We are delighted to announce Francis Sultana interviewed by House and Garden's 70th anniversary June 2017 edition.

Francis opened his doors exclusively to House & Garden last summer. Features Director David Nicholls has written beautifully about Francis and his work, offering a wonderful insight into Francis's life in both London and Malta. 


Thank you to everyone involved including Yana Peel, Veronica de Bono, Kane Cali, Marina Portomaso, Matt Vella, Michela Moro, Suzanne and Christopher Sharpe, Alan Journo and David Gill. Special thanks to David Nicholls and Hatta Byng and the wonderful photographer John Laurie. 


We hope you all enjoy reading it. 


House & Garden (June Issue) Out Now. 

Saturday morning spent playing backgammon on a Sunseeker yacht and sunset drinks on a well-appointed roof terrace score highly on the list of dream scenarios for a magazine lifestyle photo shoot. And as with so much that the designer Francis Sultana puts his mind to, his choice of settings does not disappoint in providing what is required for several pages of gloss and glamour. But while a picture reputedly is worth a thousand words, it rarely tells the full story. The past couple of years have been a difficult time for Francis, who lost his mother and
his close friend and collaborator Zaha Hadid within 12 months of each other. Both losses affected him deeply. Francis grew up on Gozo, a small island in the Maltese archipelago. ‘I think we go through different chapters in our lives,’ he says. ‘I moved away from Malta because, at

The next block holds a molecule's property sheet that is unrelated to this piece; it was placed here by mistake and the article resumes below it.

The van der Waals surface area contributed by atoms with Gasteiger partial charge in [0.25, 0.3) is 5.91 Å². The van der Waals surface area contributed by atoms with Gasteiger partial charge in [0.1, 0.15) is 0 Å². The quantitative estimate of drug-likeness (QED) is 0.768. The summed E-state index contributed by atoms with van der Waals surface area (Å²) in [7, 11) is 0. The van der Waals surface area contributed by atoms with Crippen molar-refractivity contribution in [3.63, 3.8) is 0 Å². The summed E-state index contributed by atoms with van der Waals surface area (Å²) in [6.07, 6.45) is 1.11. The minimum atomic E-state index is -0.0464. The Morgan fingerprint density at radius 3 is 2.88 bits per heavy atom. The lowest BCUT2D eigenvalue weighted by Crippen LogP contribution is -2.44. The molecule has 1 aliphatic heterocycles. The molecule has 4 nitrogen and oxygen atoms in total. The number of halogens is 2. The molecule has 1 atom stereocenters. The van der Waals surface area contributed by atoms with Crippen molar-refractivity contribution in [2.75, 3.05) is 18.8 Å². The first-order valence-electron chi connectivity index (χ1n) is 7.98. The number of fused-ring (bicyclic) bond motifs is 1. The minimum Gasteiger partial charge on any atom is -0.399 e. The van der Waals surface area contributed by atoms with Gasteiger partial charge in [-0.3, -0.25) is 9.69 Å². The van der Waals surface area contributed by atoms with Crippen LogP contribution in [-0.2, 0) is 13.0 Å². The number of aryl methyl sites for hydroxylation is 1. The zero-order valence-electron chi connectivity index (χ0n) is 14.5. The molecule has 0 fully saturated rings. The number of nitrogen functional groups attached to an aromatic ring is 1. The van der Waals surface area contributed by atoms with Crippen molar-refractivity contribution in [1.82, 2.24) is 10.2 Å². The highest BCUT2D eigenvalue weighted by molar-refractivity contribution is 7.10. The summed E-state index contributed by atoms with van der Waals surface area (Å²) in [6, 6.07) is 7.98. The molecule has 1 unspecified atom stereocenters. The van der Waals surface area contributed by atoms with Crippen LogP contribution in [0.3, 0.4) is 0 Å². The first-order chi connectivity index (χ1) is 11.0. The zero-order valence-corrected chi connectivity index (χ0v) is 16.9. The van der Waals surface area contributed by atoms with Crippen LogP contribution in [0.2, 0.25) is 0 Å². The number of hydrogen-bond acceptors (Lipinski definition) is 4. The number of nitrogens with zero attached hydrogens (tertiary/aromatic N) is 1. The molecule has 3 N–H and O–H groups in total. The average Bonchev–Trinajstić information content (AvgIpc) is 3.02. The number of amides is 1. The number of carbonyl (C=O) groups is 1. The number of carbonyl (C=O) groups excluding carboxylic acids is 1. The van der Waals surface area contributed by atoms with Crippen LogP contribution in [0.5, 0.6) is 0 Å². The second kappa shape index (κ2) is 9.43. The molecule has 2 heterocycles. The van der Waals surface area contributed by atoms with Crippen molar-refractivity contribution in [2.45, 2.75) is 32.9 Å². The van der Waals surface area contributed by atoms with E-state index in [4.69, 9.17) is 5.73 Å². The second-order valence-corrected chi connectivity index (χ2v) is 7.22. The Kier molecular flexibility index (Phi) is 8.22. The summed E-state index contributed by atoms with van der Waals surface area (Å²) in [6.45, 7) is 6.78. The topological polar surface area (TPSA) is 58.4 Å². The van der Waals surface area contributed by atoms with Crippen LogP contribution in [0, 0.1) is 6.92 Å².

the time, there was nothing there that excited me.’ Nostalgically, he recalls how poring over magazines like House & Garden provided him with a sense of escapism. ‘Growing up in a tiny place, magazines like this were windows for seeing what’s going on, what’s new and what’s good.’ Francis was 19 when he left for London, where he began working at the gallery of David Gill on Fulham Road. ‘I was so lucky to meet great mentors like David at an early stage in my life,’ he says. ‘I didn’t have a proper design education: I just got to work.’ He is now artistic director of David Gill Gallery and oversees the creative content of the collections it develops with designers and artists including Mattia Bonetti, the Campana brothers and Gaetano
Pesce. Francis also set up his own interior-design business in 2009 and, shortly after that, launched the Francis Sultana furniture collection. His new office and studio are above the gallery, which has since relocated to St James’s. There is an inevitable cross-pollination between the two businesses: Francis often commissions the artists on David Gill Gallery’s roster to create one-off pieces for his interior-design projects, and sometimes these designs
become the starting point for new gallery collections. Despite his focus on London, Francis has always maintained a strong connection with his country of birth, not least because that is where his mother remained. At least once a month he would visit her, staying in the Gozo
house where he was raised and which he later decorated so beautifully for her. ‘Since she passed away, though, I realised that I needed to have new reasons to go back to Malta,’ he says. Some of these reasons he has discovered; others he is working hard to create.  Malta is in the midst of a period of great change, most visibly in its capital city Valletta, where there is a number of government-funded and private regeneration projects.